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Pentre Llifior Methodist Church, Berriew, Montgomeryshire

Name: Pentre Llifior Methodist Church

Pentre Llifior Methodist Church, Berriew
Denomination: English (formerly Wesleyan) Methodist

Built: 1798
Rebuilt / Restored: 1875

Photography: Ellie Thomas
Date: 16 March 2008
Camera: Pentacon Praktica DCZ 5.8 compact digital
Pentre Llifior Methodist Church, Berriew

Note 1: Pentre Llifior is an elegant red-brick Georgian chapel built in 1798 with a classically-derived proportion. It is the oldest surviving Wesleyan chapel in Wales. The chapel has round-arched window openings containing interlacing tracery, the two roadside windows with shutters, and flanking a recent circular plaque. There is a lean-to twentieth century brick porch in contrasting proportion and style against a gable facade. The Georgian interior has been preserved including rows of box pews with enamelled numbering and a gallery supported by two slim columns extending along the back wall. Pentre llifior is now Grade 2 Listed as a good example of a Wesleyan chapel with its original nineteenth century fittings. [Source: Coflein database of the Royal Commission on the Ancient and Historical Monuments of Wales (accessed 3 Jan 2016)]

Pentre Llifior Methodist Church, Berriew

Note 2: This roadside chapel dates from 1798 and is Wales' second oldest Wesleyan Methodist chapel. It was the first of many Wesleyan chapels to be built in Mid and North Wales. The land for the chapel was bought by James Buckley, whose face is familiar to many Welsh people as that adorning bottles of “The Rev James” ale. James Buckley’s father had been brewing beer in Llanelli since 1767. James was a travelling preacher. He was helped in founding this chapel by James Gill, who in 1811 was appointed the Methodists’ missionary in Gibraltar. Methodists in the area held their first meetings at a local farm. They were inspired by the religious reformer John Wesley, who visited the area in 1769. He was passionate about making Christian worship available and attractive to ordinary working people. Pentre Llifior Chapel reflects his attitude in its simple brick construction. The windows, as we see them today, probably date from the century after its construction.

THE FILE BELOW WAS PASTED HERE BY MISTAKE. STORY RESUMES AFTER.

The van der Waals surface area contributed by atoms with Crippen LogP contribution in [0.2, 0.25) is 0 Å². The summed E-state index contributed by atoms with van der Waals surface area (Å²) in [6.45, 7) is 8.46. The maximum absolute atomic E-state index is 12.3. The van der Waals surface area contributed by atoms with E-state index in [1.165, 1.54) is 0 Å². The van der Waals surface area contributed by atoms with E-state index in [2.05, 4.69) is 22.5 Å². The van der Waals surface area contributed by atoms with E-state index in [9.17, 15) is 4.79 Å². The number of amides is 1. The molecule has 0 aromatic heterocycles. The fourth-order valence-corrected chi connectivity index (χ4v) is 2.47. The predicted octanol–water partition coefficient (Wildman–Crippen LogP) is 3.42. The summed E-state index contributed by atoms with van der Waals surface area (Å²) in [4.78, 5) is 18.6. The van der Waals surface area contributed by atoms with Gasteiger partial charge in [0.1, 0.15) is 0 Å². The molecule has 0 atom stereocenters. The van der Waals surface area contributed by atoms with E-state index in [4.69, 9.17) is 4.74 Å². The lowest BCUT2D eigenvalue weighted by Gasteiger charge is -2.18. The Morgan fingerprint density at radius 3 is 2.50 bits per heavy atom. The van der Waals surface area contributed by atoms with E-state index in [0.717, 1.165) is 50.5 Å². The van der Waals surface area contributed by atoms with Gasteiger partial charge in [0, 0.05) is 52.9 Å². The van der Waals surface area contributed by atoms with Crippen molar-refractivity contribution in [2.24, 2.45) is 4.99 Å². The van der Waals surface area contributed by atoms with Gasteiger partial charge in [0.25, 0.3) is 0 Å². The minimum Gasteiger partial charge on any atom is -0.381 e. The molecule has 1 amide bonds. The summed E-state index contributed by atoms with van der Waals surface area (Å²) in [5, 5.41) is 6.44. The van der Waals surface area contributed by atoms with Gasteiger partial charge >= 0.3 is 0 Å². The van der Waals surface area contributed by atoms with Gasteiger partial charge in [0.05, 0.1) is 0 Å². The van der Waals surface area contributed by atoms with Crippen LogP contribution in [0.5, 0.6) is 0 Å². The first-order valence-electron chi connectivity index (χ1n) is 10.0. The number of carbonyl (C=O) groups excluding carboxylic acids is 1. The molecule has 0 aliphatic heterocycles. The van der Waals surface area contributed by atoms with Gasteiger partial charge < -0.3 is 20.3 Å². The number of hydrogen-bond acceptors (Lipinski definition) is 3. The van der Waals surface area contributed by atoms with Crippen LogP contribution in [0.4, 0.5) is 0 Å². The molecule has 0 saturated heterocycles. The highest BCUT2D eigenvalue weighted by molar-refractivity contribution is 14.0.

On the opposite side of the road from the chapel is a former stable. Parts of it date from 1805, when the facility was built in preparation for a visit by an important Methodist figure. It's thought that the visitor was either Owen Davies, who led the Wesleyan mission to North Wales, or Dr Thomas Coke, a bishop and friend of John Wesley. Dr Coke is known as the Father of the Methodist Missions, having helped to establish missions in the USA, Canada, the Caribbean, west Africa and France.
The chapel was restored in 2012, when the stables area opened as a Methodist heritage centre. Services are held in the chapel each Sunday and the building is open to the public at certain times, or by appointment. Please click here for further details. [Source: HistoryPoints.org website (accessed 2 Dec 2016)


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